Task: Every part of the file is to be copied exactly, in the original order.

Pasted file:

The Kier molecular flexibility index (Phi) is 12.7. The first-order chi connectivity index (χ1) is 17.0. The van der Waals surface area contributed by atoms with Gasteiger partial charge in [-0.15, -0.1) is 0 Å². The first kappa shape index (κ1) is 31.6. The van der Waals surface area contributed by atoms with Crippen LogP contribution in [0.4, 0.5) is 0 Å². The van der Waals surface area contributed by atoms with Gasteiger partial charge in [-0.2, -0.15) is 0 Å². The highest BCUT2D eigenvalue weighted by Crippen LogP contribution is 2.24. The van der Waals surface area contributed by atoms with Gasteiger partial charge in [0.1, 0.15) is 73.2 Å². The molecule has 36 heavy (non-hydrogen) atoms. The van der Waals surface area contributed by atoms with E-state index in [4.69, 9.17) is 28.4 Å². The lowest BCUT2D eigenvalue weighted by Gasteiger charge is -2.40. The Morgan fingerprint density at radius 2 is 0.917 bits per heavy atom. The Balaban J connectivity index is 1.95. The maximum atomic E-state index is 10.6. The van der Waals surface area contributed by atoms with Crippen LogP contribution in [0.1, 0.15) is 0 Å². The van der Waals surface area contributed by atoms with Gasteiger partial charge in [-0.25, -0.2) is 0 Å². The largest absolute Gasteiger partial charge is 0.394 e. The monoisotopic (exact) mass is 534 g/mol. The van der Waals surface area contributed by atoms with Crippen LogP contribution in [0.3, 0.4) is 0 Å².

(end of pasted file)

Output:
The Kier molecular flexibility index (Phi) is 12.7. The first-order chi connectivity index (χ1) is 17.0. The van der Waals surface area contributed by atoms with Gasteiger partial charge in [-0.15, -0.1) is 0 Å². The first kappa shape index (κ1) is 31.6. The van der Waals surface area contributed by atoms with Crippen LogP contribution in [0.4, 0.5) is 0 Å². The van der Waals surface area contributed by atoms with Gasteiger partial charge in [-0.2, -0.15) is 0 Å². The highest BCUT2D eigenvalue weighted by Crippen LogP contribution is 2.24. The van der Waals surface area contributed by atoms with Gasteiger partial charge in [0.1, 0.15) is 73.2 Å². The molecule has 36 heavy (non-hydrogen) atoms. The van der Waals surface area contributed by atoms with E-state index in [4.69, 9.17) is 28.4 Å². The lowest BCUT2D eigenvalue weighted by Gasteiger charge is -2.40. The Morgan fingerprint density at radius 2 is 0.917 bits per heavy atom. The Balaban J connectivity index is 1.95. The maximum atomic E-state index is 10.6. The van der Waals surface area contributed by atoms with Crippen LogP contribution in [0.1, 0.15) is 0 Å². The van der Waals surface area contributed by atoms with Gasteiger partial charge in [-0.25, -0.2) is 0 Å². The largest absolute Gasteiger partial charge is 0.394 e. The monoisotopic (exact) mass is 534 g/mol. The van der Waals surface area contributed by atoms with Crippen LogP contribution in [0.3, 0.4) is 0 Å².